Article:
Journeys of Growth: How Have Cook Islands Women Overcome Challenges to Career Progression in New Zealand?

Joseph, Evangeleen Jasmine
Nagar, Swati
Hurd, Fiona
Tautolo, El-Shadan (Dan)
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Master of Business
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Auckland University of Technology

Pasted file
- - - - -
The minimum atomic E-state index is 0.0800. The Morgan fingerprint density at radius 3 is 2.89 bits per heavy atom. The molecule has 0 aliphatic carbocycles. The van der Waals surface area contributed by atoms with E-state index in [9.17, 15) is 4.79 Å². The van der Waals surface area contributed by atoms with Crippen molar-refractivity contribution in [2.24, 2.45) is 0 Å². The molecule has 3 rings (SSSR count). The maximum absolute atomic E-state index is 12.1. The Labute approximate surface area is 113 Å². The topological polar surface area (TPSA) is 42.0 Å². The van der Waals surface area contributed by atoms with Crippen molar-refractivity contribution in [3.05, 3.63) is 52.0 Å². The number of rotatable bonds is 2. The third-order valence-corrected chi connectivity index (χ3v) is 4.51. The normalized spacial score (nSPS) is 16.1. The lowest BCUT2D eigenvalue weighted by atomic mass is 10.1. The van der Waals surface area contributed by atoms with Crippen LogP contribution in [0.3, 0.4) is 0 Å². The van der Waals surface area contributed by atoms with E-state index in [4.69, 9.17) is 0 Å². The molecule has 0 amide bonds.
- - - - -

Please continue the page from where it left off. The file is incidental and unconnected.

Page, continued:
Career theory, gender studies, and workplace literature are well-established research areas. There are emerging Pacific studies that are broadening these well-established research areas and providing a platform for Pacific people to enter the academic space in studies that are not only related to health, education, arts, culture, or socioeconomics. This study aimed to provide a specific perspective on the emerging Pacific Islands studies – a Cook Islands perspective. Existing Pacific Islands research in New Zealand has small samples of Cook Islands descent participants and their findings are generalised to align with the majority ethnic culture represented. Therefore, the Cook Islands culture and perspectives are hidden. Currently, New Zealand has very restricted data regarding the industries that employ large numbers of Cook Island people, let alone Cook Islands women. This study’s main research question is how has Cook Island women overcome challenges to career progression in New Zealand. This research provided the opportunity to identify which New Zealand industries Cook Islands women were employed in, determine the challenges that Cook Islands women experienced when they progressed their careers in New Zealand, and understand the strategies and actions Cook Islands women implemented to progress their careers. This study used the Cook Islands tivaevae methodology to guide the research process and conducted five semi-structured interviews with five Cook Islands women. To answer our research question this study determined that education and training, having mentors and being mentors, expanding their networks, having a seat at the table or in other words being in a position of power and influence, knowing the value they could personally contribute, and demonstrating authentic leadership enabled the Cook Islands participants to overcome challenges to career progression in New Zealand workplaces. The challenges these women experienced included career breaks and re-entry into the workforce, managing the unconscious influence of Cook Islands cultural values that arose in the workplace, managing career mobility, and accepting or adapting to the embedded industry culture in the roles they were employed in and managing the additional pressure of making it to the top. This study took place in Auckland, New Zealand.

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